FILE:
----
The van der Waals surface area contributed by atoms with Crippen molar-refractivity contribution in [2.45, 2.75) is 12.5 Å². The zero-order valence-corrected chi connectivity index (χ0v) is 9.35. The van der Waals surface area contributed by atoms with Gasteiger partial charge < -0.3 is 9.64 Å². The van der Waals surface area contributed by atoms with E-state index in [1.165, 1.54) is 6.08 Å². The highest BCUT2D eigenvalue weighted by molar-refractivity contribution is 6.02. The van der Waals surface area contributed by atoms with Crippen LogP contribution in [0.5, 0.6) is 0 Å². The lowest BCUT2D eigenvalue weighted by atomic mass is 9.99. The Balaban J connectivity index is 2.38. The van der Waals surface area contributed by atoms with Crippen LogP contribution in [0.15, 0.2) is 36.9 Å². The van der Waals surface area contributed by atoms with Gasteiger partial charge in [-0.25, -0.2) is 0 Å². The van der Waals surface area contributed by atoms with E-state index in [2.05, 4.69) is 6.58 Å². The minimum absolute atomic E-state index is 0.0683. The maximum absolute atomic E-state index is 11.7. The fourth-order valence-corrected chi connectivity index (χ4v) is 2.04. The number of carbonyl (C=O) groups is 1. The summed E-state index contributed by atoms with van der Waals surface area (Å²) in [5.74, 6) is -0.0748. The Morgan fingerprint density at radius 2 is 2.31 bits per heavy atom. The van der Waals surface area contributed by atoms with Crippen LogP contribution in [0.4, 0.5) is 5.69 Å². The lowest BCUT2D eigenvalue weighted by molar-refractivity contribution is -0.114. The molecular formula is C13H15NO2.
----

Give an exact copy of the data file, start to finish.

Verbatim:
The van der Waals surface area contributed by atoms with Crippen molar-refractivity contribution in [2.45, 2.75) is 12.5 Å². The zero-order valence-corrected chi connectivity index (χ0v) is 9.35. The van der Waals surface area contributed by atoms with Gasteiger partial charge < -0.3 is 9.64 Å². The van der Waals surface area contributed by atoms with E-state index in [1.165, 1.54) is 6.08 Å². The highest BCUT2D eigenvalue weighted by molar-refractivity contribution is 6.02. The van der Waals surface area contributed by atoms with Crippen LogP contribution in [0.5, 0.6) is 0 Å². The lowest BCUT2D eigenvalue weighted by atomic mass is 9.99. The Balaban J connectivity index is 2.38. The van der Waals surface area contributed by atoms with Crippen LogP contribution in [0.15, 0.2) is 36.9 Å². The van der Waals surface area contributed by atoms with Gasteiger partial charge in [-0.25, -0.2) is 0 Å². The van der Waals surface area contributed by atoms with E-state index in [2.05, 4.69) is 6.58 Å². The minimum absolute atomic E-state index is 0.0683. The maximum absolute atomic E-state index is 11.7. The fourth-order valence-corrected chi connectivity index (χ4v) is 2.04. The number of carbonyl (C=O) groups is 1. The summed E-state index contributed by atoms with van der Waals surface area (Å²) in [5.74, 6) is -0.0748. The Morgan fingerprint density at radius 2 is 2.31 bits per heavy atom. The van der Waals surface area contributed by atoms with Crippen LogP contribution in [0.4, 0.5) is 5.69 Å². The lowest BCUT2D eigenvalue weighted by molar-refractivity contribution is -0.114. The molecular formula is C13H15NO2.